Red Wanting Blue has been a staple in the Ohio music scene for 25 years decades. In their time as a band, the five-piece has shown the country what the Buckeye State has known for a while: that strong songwriting and an unforgettable live shows go a long way.
Red Wanting Blue, formed in 1996 in Athens, Ohio, is comprised of Scott Terry on lead vocals, tenor guitar, and ukulele; Mark McCullough on bass, chapman stick, and vocals; Greg Rahm on guitar, keyboards, and vocals; Eric Hall on guitar, lap steel, and vocals; and Dean Anshutz on drums and percussion. Together the five musicians have forged a creative path that includes 11 stuido albums.
The Travel Addict caught up with lead singer Scott Terry to discuss Red Wanting Blue’s upcoming New Year’s Eve show, who to expect on this year’s bill and why Terry loves ending his year the same way he begins it performing for fans.
Tell me a little bit about the NYE show & what fans can expect.
It’s the first time we’ve been able to reinstate it since the pandemic. The last two years we haven’t been able to do the annual end of the year bash, so we’re going to try to squeeze that energy into one big show.
We always try to give people a really good experience. That’s one of the reasons we settled on the Goodyear Theater. About a decade ago, we would go to different cities in the state for our New Year’s Eve shows. We did one in Cincinnati before, we did one in Youngstown, Cleveland, and then ultimately we wound up settling at the Goodyear Theatre in Akron because their location and walking distance from hotels makes it a really great spot. And the historic theater is beautiful.
This institution of Goodyear is so big that it takes up an enormous space and they call it a campus, which is neat when you hear someone refer to an area as a campus and it doesn’t have a college. They built it back then not for the public, but only for the Goodyear employees.
If you worked for them, you could see Broadway shows or national tours there, which is remarkable. It’s a beautiful theater. It’s a 1500 capacity room. For me, it doesn’t get any better as far as being able to put on the kind of shows that we like to do. And having it actually be on NYE this time is nice. We will be truly ringing in the year.
We’ve got JD Eicher, who’s our direct support. He’s a Northeast Ohio artist. We’ve known him for years now. He’s a good friend and he’s killing it. And Angela Perley who’s a Columbus artist will be joining us. I just saw her for the first time. I’ve heard her name for years, floating around the city and around Ohio.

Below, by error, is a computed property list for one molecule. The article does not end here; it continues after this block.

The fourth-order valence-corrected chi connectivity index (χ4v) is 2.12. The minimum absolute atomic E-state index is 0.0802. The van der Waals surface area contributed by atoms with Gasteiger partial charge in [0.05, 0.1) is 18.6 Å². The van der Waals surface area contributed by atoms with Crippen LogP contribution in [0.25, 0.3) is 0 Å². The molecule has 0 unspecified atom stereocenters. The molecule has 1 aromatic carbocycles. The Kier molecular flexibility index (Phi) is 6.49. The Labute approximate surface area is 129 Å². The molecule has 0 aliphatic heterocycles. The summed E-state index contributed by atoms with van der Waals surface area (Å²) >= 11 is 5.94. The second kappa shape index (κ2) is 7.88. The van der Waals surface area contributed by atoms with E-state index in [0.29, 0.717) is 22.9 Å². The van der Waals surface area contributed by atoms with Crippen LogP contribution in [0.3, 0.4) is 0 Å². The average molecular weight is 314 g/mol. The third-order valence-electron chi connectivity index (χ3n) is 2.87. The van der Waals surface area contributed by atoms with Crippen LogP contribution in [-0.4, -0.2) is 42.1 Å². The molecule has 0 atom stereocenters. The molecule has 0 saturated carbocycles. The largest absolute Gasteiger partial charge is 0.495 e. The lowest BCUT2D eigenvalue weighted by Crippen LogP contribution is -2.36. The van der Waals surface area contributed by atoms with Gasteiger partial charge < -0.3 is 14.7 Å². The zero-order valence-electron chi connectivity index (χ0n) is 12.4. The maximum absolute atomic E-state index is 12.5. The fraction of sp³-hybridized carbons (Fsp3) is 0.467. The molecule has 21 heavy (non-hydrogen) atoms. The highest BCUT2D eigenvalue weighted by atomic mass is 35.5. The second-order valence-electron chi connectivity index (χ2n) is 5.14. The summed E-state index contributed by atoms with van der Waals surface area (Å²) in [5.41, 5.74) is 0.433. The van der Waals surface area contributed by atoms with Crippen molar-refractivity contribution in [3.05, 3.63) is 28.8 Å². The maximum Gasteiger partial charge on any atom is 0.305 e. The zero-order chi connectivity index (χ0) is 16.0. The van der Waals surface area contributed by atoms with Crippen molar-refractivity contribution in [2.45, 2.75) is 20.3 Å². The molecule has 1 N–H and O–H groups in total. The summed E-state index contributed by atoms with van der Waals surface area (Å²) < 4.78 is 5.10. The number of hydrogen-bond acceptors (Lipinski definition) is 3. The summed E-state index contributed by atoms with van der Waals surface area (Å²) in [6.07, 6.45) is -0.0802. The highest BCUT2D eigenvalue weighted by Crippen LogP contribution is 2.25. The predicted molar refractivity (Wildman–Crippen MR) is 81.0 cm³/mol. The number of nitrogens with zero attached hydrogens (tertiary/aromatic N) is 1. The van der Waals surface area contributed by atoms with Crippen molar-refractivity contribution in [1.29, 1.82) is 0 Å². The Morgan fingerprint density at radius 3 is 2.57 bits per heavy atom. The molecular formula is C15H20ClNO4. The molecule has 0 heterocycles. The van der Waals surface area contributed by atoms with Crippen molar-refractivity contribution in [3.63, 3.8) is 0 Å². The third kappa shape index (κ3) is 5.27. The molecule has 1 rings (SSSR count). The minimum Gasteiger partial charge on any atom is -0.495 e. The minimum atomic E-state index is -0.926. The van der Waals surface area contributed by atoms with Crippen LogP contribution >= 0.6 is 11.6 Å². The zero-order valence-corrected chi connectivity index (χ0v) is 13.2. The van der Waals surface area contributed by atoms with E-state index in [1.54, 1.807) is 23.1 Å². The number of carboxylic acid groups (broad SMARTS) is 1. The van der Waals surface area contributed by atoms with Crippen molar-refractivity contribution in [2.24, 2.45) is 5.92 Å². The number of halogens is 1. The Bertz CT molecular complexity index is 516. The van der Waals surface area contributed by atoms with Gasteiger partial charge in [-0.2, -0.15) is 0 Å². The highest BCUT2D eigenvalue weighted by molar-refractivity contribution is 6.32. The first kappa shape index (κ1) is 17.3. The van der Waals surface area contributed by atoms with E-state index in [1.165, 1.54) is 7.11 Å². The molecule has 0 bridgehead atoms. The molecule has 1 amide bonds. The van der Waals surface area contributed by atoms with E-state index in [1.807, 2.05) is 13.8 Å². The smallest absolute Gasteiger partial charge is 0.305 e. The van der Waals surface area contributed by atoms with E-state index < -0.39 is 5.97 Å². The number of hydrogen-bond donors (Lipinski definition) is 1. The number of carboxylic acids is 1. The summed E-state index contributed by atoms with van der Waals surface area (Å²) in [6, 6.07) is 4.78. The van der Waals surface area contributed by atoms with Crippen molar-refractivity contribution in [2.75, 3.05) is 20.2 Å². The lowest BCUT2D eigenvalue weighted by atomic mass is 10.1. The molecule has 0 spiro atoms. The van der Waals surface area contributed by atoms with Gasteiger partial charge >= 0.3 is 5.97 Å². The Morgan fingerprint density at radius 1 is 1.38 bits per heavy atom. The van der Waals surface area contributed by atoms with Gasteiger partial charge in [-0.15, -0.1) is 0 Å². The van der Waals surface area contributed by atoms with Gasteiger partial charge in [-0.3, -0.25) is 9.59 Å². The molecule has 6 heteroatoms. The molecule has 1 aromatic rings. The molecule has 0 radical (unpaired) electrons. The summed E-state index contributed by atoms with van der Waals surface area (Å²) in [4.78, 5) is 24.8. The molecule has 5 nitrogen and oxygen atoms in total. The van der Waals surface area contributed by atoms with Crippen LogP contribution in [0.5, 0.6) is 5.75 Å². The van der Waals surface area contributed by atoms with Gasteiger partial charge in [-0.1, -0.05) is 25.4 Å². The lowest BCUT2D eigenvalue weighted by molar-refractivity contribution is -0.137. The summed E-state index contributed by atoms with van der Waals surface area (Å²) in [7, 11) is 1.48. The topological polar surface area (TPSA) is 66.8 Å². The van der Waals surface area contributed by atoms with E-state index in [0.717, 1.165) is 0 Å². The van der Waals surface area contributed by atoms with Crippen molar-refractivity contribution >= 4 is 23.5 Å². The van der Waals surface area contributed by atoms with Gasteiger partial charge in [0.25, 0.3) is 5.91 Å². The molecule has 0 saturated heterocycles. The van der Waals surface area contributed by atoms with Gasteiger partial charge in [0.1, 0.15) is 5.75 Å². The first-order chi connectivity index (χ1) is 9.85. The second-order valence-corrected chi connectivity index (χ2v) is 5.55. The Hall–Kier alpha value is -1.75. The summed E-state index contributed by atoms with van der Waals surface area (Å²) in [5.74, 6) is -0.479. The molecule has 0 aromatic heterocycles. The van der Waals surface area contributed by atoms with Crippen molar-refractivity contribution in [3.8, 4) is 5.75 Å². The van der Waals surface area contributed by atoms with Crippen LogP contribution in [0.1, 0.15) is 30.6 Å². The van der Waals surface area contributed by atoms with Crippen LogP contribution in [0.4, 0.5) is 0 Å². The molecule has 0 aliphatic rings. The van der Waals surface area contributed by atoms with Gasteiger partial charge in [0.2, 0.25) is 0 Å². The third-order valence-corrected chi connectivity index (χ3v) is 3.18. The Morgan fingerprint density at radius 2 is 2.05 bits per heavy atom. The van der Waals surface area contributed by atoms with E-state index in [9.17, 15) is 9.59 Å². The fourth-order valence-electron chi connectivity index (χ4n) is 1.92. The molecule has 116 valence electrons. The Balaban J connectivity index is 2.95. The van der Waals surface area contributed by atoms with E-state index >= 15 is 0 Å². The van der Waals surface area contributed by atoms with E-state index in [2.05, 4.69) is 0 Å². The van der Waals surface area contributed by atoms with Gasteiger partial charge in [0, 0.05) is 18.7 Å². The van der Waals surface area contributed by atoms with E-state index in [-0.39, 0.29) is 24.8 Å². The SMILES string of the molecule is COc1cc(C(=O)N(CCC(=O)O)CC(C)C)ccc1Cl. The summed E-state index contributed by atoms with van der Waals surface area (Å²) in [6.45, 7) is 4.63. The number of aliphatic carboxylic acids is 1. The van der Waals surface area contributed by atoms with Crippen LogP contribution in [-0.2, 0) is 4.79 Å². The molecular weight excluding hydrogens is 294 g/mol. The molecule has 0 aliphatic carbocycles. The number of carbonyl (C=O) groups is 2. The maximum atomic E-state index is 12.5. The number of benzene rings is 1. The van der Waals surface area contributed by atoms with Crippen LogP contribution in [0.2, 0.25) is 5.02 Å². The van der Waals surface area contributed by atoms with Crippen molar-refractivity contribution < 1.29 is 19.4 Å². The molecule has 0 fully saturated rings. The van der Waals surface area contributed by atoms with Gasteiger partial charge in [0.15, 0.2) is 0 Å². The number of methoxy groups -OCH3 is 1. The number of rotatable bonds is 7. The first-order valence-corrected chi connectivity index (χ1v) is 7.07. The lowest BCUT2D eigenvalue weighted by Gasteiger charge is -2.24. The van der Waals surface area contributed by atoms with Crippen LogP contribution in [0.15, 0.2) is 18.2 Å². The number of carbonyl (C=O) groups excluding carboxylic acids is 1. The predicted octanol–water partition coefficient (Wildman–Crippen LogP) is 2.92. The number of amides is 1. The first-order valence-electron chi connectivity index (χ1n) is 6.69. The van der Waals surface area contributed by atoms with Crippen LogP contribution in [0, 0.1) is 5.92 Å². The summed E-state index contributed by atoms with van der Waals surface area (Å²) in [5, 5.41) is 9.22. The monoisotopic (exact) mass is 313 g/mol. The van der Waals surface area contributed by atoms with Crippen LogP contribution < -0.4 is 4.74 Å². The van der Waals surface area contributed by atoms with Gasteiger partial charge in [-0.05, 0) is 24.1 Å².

Because we travel so much and for the last 12 years I’ve been living in New York with my wife, I haven’t been out to see a ton of the Ohio-centric artists the way some of the other guys have. I had never seen her before and we wound up having her open for us for the finale show for our Thumbs For The Road tour that just ended. We did that in Marietta, Ohio with the River City Symphony Orchestra at the People’s Bank Theater. We just thought she was fantastic. It’s not often you can see a woman playing a bow saw.
Oh, wow. I’ll have to check her out.
She added a really wonderful energy to the show. As we were moving forward with our New Year’s Eve show, we knew we had JD, but we were like, you know what, let’s add Angela. That was really cool so I’m excited.
It’s going to be a fun and artful show. The Summit radio station, which has been a huge supporter of our band, is sponsoring the event. It’s going to be a big Northeast Ohio rock and roll end of the year bash. I don’t want to give away all of my bells and whistles and stuff that we do, but I think I think everyone can certainly expect a great show.
Do you have any holiday traditions that you’re looking forward to?
The biggest one is New Year’s Eve, you know. There’s something nice about playing a show and staying busy on New Year’s Eve. Some artists don’t care for it. People always ask why we do the New Year’s Eve shows in Ohio and it’s because the band is from Ohio and the majority of the band still lives in Ohio.
It’s not the biggest ask to try to get the band together to play somewhere. It would be different if we lived all over the country. My guitar player, Eric, lived out here for 5-6 years in New York City as well and that was great to have another person out here, but his family is from Columbus and he wound up moving back to Columbus. I’m the odd man out now, just being the guy on the East Coast.
There’s something enjoyable about ending the year working and beginning the year working. For me, seasonal depression can get me down, winter can get me down. While some people like the holidays to look forward to, I like it because I have a job to do, I have to work.
It helps break up the winter. I can’t just get into January bummer depression winter vibes because I have a lot of work to do between New Year’s Eve and the Rock Boat. You go and do it and then you come home and before you know it, it’s the first week of February. Then you’re only a couple months from spring hitting and warm weather again.
The band will take the stage for the special New Year’s Even performance on December 31 @ 9pm (doors @ 8pm) at the Goodyear Theatre, 1201 East Market Street in Akron, OH; Tickets are $35-$42; all ages are welcome. Purchase tickets here.